The Comptroller and Auditor General (CAG) has rapped Jammu and Kashmir Health and Medical Education Department for issuing substandard medicines worth Rs 82.74 lakh to patients and procurement of machinery for Rs 1.17 crore on the basis of fake or forged supply orders.
Food controller organisations in Srinagar and Jammu had lifted 1,833 samples from health institutions during 2010-15, out of which 43 samples were declared as 'not of standard quality', the CAG said in its report which was tabled in the state Assembly this week.
However, cross check of the data in the sampled health institutions showed that 50.95 lakh tablets, capsules and injections worth Rs 82.74 lakh declared 'not of standard quality' had been issued for supply to patients.
"This was due to absence of a proper mechanism for monitoring of reports once the samples were lifted by the Drug and Food Controller organisation as by the time test reports had been received by the hospitals entire quantity of drugs and medicines of the sampled drug or medicines had been administered either fully or partly to the patients," it said.
Against total allocation of Rs 167.29 crore from 2010-11 to 2014-15 for procurement of medicines, machinery and equipment under NRHM (CSS), Rs 99.05 crore (59 per cent) remained unspent resulting in non-extension of intended benefits to the patients, the report said.
Of the unutilised amount, Rs 20.82 crore remained blocked for a period ranging from two to five years, it said.
With regard to purchase of machinery and equipment, the report said audit analysis showed that out of 1,014 supply orders worth Rs 81.57 crore issued by the test check health institutions during 2010-15, 93 supply orders worth Rs 11.41 crore had been placed against rate contracts, validity of which had expired.
As many as 581 supply orders with a value of Rs 19.17 crore had been placed on the basis of rate contracts finalised by the health institutions located outside the state and on the DGSD rate contracts, the report said.
Out of 236 supply orders worth Rs 5.81 crore placed by the district hospitals, supplies worth Rs 4.22 crore involving 193 supply orders had been procured from the open market, it said.
It said since the health institutions had placed supply orders on the basis of photocopies of the outside health institutions like AIIMS New Delhi and PGI Chandigarh, audit carried out cross verification of a sample of 24 supply orders issued by the two institute to ascertain the genuineness of the supply orders.
"The cross verification showed that six supply orders (25 per cent) claimed to have been issued by AIIMS New Delhi, had either not been issued by AIIMS or had been tampered with resulting in procurement of machinery or equipment to the extent of Rs 1.17 crore on the basis of fake or forged supply orders by the institutions," it said.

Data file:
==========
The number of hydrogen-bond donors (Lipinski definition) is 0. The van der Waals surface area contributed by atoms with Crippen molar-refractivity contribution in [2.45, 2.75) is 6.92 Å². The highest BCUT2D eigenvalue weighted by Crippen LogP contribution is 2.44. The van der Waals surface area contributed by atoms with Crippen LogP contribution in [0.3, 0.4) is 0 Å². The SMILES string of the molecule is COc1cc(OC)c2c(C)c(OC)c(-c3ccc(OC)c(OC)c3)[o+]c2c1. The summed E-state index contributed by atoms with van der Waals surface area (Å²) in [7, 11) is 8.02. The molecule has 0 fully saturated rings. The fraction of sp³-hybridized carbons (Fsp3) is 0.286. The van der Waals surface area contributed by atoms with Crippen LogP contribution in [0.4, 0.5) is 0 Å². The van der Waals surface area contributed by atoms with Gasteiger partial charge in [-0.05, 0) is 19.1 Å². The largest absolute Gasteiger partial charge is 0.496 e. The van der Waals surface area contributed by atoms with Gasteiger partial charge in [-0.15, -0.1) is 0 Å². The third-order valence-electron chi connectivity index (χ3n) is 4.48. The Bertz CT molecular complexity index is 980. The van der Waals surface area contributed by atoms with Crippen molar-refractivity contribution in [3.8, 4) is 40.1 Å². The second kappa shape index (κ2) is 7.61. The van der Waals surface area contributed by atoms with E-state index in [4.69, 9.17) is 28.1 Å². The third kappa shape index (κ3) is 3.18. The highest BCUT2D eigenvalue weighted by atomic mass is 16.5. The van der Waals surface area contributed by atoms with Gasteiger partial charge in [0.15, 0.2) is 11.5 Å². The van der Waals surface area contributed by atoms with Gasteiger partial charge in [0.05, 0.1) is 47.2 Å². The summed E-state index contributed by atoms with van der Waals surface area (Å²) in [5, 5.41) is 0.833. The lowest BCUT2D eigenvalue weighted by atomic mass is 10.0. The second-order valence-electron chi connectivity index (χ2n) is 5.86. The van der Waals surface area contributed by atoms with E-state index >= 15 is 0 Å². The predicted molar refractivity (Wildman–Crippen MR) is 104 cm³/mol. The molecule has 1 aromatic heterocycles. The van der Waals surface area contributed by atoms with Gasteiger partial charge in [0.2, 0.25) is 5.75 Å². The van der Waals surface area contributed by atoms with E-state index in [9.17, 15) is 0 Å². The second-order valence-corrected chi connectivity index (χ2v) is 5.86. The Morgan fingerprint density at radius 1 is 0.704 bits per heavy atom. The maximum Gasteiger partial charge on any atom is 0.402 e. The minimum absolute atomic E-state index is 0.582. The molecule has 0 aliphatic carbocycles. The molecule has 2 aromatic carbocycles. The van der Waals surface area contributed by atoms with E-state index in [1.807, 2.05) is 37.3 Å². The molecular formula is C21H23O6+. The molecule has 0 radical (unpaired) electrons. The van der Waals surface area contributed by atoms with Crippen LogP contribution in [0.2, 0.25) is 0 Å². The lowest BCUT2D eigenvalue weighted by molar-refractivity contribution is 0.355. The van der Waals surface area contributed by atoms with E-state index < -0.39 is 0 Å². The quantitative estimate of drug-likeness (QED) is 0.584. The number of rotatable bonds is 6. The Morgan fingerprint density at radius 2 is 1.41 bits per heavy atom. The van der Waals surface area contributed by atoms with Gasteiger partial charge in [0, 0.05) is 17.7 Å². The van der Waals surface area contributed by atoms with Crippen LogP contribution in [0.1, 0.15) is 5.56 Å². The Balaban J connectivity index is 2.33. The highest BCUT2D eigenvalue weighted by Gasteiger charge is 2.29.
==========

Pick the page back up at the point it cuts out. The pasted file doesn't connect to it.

"Since the exercise has been conducted by the audit in a test check manner, possibility of such procurement on large scale and by the other health institutions cannot be ruled out," the report said, adding the matter was referred to Commissioner Secretary of the Department on April 2015.
In its recommendation, the CAG called for a robust mechanism for regular testing of drugs before they are administered to the patients.
It also asked the government to consider ensuring rationalisation of expenditure to be incurred on procurement of medicines and equipment and also consider operationalisation of procurement corporation.
In its report, the CAG also took a dig on Health Department for its failure to prepare the drug formulary by last year despite lapse of several years after adopting the drug policy.
The state government adopted a drug policy in February 2012 which, inter-alia, provided for completion of certain formalities for preparation of a drug formulary.
However, the Department only early this year notified the Jammu and Kashmir Drug Formulary, which is an exhaustive list of drugs or medicines out of which alone the procurement of drugs/medicines can be made by the J&K Medical Supplies Corporation.
The State did not have a Drug Formulary till date and had to rely on the formularies of other states for its procurement needs.
This Formulary was notified based on the recommendations of a Committee constituted by the government in 2013 under the Chairmanship of Dr Ajit K Nagpal, the first Director of Sher-e-Kashmir Institute of Medical Sciences, Soura and Convener, Task Force on Health Sector Reforms in J&K.
The CAG also criticised the department for frequent restructuring or reconstituting of purchase committees and said it had the working of the committees adversely.